CORAL GABLES, Fla. -- Miami president Donna Shalala offered no apologies for the disciplinary action taken by her university in the days following a sideline-clearing brawl that sparked widespread outrage, saying the punishments handed out were strong enough.
And two of the sanctioned Miami players remorsefully agreed.
Sophomore Anthony Reddick and senior captain Brandon Meriweather issued apologies -- on their own, without university urging -- Tuesday for their roles in the brawl with Florida International, the first act in the long road the Hurricanes will travel in an effort to rebuild the program's damaged reputation.
Reddick swung his helmet as a weapon and struck an FIU player with it during Saturday night's fight at the Orange Bowl, while Meriweather was seen stomping on some Golden Panthers in apparent retaliation after they hit one of his teammates.
"You'll never see that behavior out of me again," Reddick said. "My behavior was a disgrace to my school, my family and my friends, especially the young kids who look up to me as their role model. I do understand that what I did was wrong."
Meriweather's mea culpa came in the form of a letter, which Hurricanes coach Larry Coker wasn't made aware of until moments before its distribution.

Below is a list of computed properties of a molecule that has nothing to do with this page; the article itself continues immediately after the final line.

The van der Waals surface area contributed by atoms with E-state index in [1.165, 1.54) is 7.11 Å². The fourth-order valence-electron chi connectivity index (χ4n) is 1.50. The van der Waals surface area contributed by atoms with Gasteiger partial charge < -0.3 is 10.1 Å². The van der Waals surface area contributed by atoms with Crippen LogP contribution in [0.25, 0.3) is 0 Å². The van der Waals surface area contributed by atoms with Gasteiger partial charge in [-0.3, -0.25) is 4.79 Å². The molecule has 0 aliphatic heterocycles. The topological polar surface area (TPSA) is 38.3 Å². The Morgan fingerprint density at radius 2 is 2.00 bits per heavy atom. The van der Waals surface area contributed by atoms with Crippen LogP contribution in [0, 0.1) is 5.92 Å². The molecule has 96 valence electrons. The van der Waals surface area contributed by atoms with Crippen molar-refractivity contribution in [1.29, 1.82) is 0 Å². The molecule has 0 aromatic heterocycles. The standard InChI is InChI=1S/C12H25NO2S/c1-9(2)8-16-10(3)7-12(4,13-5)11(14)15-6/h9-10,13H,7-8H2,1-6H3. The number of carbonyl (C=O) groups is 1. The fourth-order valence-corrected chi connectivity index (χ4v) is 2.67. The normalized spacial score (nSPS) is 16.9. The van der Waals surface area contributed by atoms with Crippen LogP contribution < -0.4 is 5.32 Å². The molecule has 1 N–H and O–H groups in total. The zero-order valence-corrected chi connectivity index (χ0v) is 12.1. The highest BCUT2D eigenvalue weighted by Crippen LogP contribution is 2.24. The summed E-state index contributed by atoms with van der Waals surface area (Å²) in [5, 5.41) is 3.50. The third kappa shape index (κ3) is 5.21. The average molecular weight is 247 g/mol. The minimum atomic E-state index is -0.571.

"I was not part of the initial fight that broke out," Meriweather wrote. "However, I did see that my teammates and, more specifically, the placeholder were being attacked by the FIU players. At that point I went over the pile so that I could control my teammates and prevent the fight from becoming worse. When I arrived at the pile, I did not use my better judgment."
The brawl started with 9 minutes left in the third quarter of a game Miami went on to win 35-0. As the fighting started, two FIU players -- Chris Smith and Marshall McDuffie Jr. -- attacked Miami holder Matt Perrelli.
Moments after Perrelli was hit, Reddick ran across the field, holding his helmet high, then swung it wildly and smashed it into at least one FIU player.
Smith and McDuffie were kicked off FIU's team on Monday; Reddick was given an indefinite suspension by the Hurricanes. The 16 other FIU players sanctioned for their roles in the brawl were suspended indefinitely, while 12 more Miami players will sit out this Saturday's game at Duke.
Shalala -- who has apologized repeatedly to FIU officials and her own university community for the fight -- said that sanctions levied against 13 players for their role in the sideline-clearing brawl were fair, justified and strong enough to satisfy the university.
All that, though, came with one big caveat: Miami athletes simply can never fight again, she said.
"This university will be firm and punish people who do bad things," Shalala said. "But we will not throw any student under the bus for instant restoration of our image or our reputation. I will not hang them in a public square. I will not eliminate their participation at the university. I will not take away their scholarships."